A look inside the Silent Hill Complete set

By Nicholas Fricke . August 3, 2006 . 12:50pm

On July 8, the Silent Hill feature film made its debut in Japan, over two months after its North American release. To commemorate and capitalize off the event, Konami released a limited edition Silent Hill Complete Set for the PlayStation 2, containing all of the games in the series, to satiate hardcore fans and to introduce new people to the disturbing world of Silent Hill. Because having dozens of women dressed in “dark nurse” uniforms shuffle-stepping down the streets of Tokyo simply wasn’t enough promotion for the movie.


Available exclusively through the Japanese Konamistyle Web site, the set contains all the budget re-releases of the Silent Hill games, including the “Restless Dreams” version of Silent Hill 2, which allows you to play as Maria in a (very) short side story. Housed inside of a special box, the set also comes with a series of postcards featuring artwork from each of the games and the movie, and the first several preorders received a small key chain light that projects the Silent Hill movie poster with the image of Alessa/Sharon.

And that’s pretty much it. No special DVD which reflects on the history of the series or shows those crazy cinematics we all love, no compilation music CD for those amazing soundtracks, and no bloodied Robbie the Rabbit plush or miniature Pyramid Head figure to be found. Instead, we get a thin, paper box with silver ink used for the lettering and faux autograph by Akira Yamaoka, producer and composer for the series, and some poor bonuses like the postcards and a cheaply produced, plastic light-projector. The games don’t even fit the box correctly, as Styrofoam inserts are needed to secure the smaller PlayStation jewel case along with the standard PS2 game cases.


Then there’s the issue with the individual game packaging. With these games being budget re-releases, they do lack some the collector’s value compared to their original releases. The packaging is clearly marked with various budget logos and changes to the box art, and while Silent Hill 3 is the only game with an obnoxious red bar and pricing displayed across its front packaging, at least it has a reversible cover which contains the original box art design. Sadly, none of the other games have a reversible cover. Other noticeable changes to the budget versions are reduced manuals, which are only a few pages long and focus only on the basics, and the lack of any neat extras, like the soundtrack and drama mini-CDs which were included with the first prints of Silent Hill 3 and 4.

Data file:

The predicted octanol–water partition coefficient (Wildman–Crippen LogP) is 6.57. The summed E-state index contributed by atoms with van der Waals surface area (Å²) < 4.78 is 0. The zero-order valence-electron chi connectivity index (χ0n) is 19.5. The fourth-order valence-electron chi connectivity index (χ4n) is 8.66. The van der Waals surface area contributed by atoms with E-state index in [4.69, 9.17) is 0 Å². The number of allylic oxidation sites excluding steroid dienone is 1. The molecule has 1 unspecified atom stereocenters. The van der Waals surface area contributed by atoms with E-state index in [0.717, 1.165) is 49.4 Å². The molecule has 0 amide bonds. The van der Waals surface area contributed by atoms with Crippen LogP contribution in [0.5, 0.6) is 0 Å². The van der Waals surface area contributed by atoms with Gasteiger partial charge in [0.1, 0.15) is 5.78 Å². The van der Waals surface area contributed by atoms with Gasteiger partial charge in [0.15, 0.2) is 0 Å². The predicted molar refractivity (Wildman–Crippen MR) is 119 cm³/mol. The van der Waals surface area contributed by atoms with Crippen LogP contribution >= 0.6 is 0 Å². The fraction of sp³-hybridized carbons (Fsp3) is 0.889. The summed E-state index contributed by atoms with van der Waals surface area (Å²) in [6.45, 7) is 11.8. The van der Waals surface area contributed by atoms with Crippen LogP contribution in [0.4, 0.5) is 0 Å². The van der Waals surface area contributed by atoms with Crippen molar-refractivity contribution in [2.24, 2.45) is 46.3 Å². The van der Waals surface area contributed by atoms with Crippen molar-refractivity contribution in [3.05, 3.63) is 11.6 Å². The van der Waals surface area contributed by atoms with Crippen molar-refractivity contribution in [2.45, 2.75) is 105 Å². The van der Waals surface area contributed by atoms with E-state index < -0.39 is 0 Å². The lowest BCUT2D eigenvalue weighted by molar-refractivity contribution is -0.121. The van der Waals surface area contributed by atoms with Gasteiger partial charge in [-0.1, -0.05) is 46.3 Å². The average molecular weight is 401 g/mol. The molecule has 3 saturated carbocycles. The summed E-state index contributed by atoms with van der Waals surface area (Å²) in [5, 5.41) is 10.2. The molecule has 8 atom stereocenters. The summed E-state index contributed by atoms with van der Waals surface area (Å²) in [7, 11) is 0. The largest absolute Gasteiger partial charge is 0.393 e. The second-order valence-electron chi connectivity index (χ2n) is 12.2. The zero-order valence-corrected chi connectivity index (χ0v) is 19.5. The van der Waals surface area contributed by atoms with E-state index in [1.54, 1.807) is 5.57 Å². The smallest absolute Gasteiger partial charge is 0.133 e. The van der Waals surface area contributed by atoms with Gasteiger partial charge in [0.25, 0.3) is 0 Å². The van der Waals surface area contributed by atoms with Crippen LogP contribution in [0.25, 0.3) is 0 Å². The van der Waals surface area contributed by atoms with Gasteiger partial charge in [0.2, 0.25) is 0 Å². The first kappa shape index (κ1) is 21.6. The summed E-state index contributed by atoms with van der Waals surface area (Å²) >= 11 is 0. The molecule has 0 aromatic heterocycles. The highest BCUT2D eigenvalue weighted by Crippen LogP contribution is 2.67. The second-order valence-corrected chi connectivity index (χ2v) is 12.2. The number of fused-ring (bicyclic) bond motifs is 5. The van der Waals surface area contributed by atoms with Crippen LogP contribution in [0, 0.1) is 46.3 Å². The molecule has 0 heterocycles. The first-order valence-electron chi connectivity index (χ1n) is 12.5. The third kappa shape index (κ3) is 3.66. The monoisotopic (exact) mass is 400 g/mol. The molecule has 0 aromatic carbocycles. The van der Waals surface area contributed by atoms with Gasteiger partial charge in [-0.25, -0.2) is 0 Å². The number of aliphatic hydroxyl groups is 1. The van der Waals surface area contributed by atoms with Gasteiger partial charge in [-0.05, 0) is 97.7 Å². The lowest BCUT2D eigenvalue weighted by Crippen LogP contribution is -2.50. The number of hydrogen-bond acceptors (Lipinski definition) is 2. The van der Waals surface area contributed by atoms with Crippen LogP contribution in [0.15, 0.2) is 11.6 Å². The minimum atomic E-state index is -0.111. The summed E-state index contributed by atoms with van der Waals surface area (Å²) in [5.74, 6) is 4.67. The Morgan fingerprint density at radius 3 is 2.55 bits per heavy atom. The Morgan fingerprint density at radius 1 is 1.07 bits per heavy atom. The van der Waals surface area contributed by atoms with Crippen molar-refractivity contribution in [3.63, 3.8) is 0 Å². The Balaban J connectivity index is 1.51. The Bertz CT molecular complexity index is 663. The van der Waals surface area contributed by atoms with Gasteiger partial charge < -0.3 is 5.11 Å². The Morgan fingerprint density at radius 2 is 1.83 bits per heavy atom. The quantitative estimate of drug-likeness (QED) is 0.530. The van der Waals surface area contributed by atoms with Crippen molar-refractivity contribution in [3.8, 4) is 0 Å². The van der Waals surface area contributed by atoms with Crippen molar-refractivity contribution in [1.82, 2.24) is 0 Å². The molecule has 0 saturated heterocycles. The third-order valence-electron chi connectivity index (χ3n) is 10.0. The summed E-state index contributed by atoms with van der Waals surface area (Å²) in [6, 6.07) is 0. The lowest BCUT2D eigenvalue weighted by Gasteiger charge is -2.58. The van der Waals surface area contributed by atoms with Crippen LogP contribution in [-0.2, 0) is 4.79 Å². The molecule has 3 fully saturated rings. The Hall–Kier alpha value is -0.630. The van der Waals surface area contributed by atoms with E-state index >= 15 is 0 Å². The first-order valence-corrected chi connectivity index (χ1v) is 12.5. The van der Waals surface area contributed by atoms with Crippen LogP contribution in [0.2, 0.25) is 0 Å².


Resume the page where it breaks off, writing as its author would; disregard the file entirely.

Priced at 7,400 yen before shipping and handling, the set is actually a somewhat cheap, easy way to buy the entire series in one package and get some kind of limited edition extras for doing so. But my feeling is that this set would have been more attractive and worth owning if they had included a sturdier box, reprints of the original cover art, and higher quality extras than the cheap, flimsy ones that were offered. Even if that would have raised the price of the set considerably, I think it would have been worth the added cost and better fitting for a series as revered as Silent Hill.


Import Friendly?: Literacy Level: 0-3

All of the PS2 games in this collection have an English language option for the subtitles and game menus, and since the dialogue in all of the Silent Hill games have always been in English, these games are extremely import friendly. However, the original Silent Hill has no English subtitle option, so solving the puzzles in that game will be difficult without Japanese comprehension or the help of a FAQ.


+ Pros: An easy way to collect the entire Silent Hill series in one purchase, most of the games are English-ready, and for collectors it’s a limited edition set that is actually limited.


- Cons: The extras feel cheap, the budget re-release packaging diminishes its aesthetic and collectors value, not really worth owning if you have all or most the games already, and it’s fairly difficult to find a copy.


Overall: If I had already owned all of the Silent Hill games, I wouldn’t have bothered buying this set as the included extras did not impress me. However, since I neglected to buy Silent Hill 4 and the Restless Dreams version of Silent Hill 2, buying the Complete Set was an easy way to finish my collection while owning a collectible item. As a result I now own all of the Silent Hill games, including some duplicate copies, and I have some cheap bonuses to go along with them.


But is the Silent Hill Complete Set right for you? If you don’t own any of the games yet, then this set might interest you, even though the lack of English subtitles in the original Silent Hill is a negative. If you own most of Silent Hill series, then you would probably be better off just buying the missing games in your collection individually. And if you are a collector who just loves Silent Hill and you “must” own this set, well, you should have bought it already! It’s already sold out and discontinued from the Konamistyle Web site, Play-Asia sold out the day it was available, and the last time the set was on eBay the bidding ended at $110, well above the Japanese price and higher than the $95 Play-Asia and some eBay sellers were asking for when it was first released. Ultimately, if you really want the set and you see it offered on eBay in the future, don’t hesitate to bid because who knows when it will turn up again.


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  • http://www.escrubz.com/ Nursing Uniforms

    Silent Hill very interesting feature film for the suspense thriller.

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